UnNews:Libertarian wins primary, reporters sharpen knives

From Uncyclopedia, the content-free encyclopedia

Jump to: navigation, search

Problems playing this file? You might be a dope.
Libertarian wins primary, reporters sharpen knives

Straight talk, from straight faces

UnNews Logo Potato
Saturday, March 24, 2018, 02:45:59 (UTC)

F iconNewsroomAudio (staff)Foolitzer Prize

Feed-iconIndexesRandom story

26 May 2010

Rand Paul

Are...are you asking me?

BOWLING GREEN, Kentucky -- The primary victory of free-market candidate Rand Paul became an occasion for reporters to bring out their toughest questions.

Mr. Paul, who won the Republican primary election for US Senator from Kentucky, was immediately asked whether he favored the repeal of the 1965 Civil Rights Act. The question is important because, sixteen months into the presidency of "post-racial" Barack Obama, and two months since the controversial new health care law, polls show that Americans' biggest concern is that government is about to enable hotels and restaurants to start turning away African Americans.

Mr. Paul's response, "Uh, uh, uh, yes, I mean no, I don't endorse any discrimination," was taken as a nod toward repeal of the landmark law. The exchange occurred on CNN. Katie Couric of CBS had asked for the interview, but phoned her regrets, as she still felt ill from having consumed Sarah Palin in a single sitting.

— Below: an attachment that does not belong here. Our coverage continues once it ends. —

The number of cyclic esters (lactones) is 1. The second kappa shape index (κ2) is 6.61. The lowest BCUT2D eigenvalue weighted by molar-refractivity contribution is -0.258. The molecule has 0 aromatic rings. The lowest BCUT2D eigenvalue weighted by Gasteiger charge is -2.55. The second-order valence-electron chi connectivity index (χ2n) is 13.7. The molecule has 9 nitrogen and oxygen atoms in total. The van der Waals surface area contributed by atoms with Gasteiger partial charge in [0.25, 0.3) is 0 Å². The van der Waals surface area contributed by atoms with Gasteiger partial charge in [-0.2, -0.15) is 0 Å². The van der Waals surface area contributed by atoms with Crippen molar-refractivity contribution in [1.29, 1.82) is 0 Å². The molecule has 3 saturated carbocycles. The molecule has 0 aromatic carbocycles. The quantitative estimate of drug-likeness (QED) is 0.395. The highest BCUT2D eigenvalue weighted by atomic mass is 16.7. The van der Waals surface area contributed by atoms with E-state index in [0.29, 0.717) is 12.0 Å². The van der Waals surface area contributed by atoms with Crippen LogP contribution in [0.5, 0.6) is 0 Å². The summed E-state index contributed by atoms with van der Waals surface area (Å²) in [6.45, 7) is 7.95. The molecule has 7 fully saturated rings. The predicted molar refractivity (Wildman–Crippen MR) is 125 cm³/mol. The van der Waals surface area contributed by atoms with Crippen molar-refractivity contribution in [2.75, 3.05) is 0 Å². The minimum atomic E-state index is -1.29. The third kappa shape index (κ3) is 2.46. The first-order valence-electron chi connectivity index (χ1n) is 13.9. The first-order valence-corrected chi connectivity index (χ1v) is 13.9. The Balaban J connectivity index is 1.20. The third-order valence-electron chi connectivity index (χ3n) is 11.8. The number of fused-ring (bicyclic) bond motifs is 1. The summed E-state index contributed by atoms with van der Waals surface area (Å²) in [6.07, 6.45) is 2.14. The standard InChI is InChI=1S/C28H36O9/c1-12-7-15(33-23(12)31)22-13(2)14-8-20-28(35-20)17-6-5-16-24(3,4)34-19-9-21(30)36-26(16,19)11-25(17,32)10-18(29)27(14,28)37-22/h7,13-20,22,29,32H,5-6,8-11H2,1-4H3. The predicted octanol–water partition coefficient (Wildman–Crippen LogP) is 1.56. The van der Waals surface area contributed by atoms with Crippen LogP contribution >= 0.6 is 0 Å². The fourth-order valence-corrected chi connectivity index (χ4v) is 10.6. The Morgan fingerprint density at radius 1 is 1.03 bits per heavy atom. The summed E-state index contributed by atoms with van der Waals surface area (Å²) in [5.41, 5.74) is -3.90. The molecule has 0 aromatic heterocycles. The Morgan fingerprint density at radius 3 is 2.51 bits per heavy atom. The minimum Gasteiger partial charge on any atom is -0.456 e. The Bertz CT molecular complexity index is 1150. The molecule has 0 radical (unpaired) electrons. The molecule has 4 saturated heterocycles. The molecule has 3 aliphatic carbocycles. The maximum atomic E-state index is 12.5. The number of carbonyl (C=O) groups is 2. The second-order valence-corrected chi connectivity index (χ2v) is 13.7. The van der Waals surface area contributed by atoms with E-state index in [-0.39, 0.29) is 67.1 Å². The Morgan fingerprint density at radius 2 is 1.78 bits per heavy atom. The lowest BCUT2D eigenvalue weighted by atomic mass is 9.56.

Mr. Paul was later offered time on Meet the Press to clarify his remarks, but declined. However, he did appear Tuesday afternoon before a crowd at the local Lions Club, joking and toasting them with mimosas. He was dressed in scrubs, as he is a doctor and had recently operated on a nearby rectum that had been turned inside-out.

Mr. Paul is the son of Congressman Ron Paul of Texas, who conducted a fringe campaign for President in 2008, and was named after private-property champion Attila the Rand.

UnNews is aware of the news media's special role as the unofficial fourth branch of government, and an UnNews reporter had been waiting in the wings with follow-on questions for Mr. Paul, which there was, unfortunately, no time to ask. These concerned whether the libertarian supports personal ownership of nuclear weapons and vending-machine sale of heroin.

edit Sources

Personal tools